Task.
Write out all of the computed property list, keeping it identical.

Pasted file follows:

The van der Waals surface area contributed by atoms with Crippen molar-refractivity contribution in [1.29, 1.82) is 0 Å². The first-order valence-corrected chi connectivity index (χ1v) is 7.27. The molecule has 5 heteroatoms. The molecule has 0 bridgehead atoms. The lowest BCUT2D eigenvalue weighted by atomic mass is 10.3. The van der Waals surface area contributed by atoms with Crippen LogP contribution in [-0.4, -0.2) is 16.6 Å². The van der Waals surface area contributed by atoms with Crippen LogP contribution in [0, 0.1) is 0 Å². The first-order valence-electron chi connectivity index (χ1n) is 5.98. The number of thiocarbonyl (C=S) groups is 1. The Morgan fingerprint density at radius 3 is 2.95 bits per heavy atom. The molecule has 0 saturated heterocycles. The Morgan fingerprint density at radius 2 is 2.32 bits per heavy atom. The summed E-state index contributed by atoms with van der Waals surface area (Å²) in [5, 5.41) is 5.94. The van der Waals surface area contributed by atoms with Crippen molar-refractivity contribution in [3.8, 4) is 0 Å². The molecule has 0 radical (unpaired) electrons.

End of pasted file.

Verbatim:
The van der Waals surface area contributed by atoms with Crippen molar-refractivity contribution in [1.29, 1.82) is 0 Å². The first-order valence-corrected chi connectivity index (χ1v) is 7.27. The molecule has 5 heteroatoms. The molecule has 0 bridgehead atoms. The lowest BCUT2D eigenvalue weighted by atomic mass is 10.3. The van der Waals surface area contributed by atoms with Crippen LogP contribution in [-0.4, -0.2) is 16.6 Å². The van der Waals surface area contributed by atoms with Crippen LogP contribution in [0, 0.1) is 0 Å². The first-order valence-electron chi connectivity index (χ1n) is 5.98. The number of thiocarbonyl (C=S) groups is 1. The Morgan fingerprint density at radius 3 is 2.95 bits per heavy atom. The molecule has 0 saturated heterocycles. The Morgan fingerprint density at radius 2 is 2.32 bits per heavy atom. The summed E-state index contributed by atoms with van der Waals surface area (Å²) in [5, 5.41) is 5.94. The van der Waals surface area contributed by atoms with Crippen molar-refractivity contribution in [3.8, 4) is 0 Å². The molecule has 0 radical (unpaired) electrons.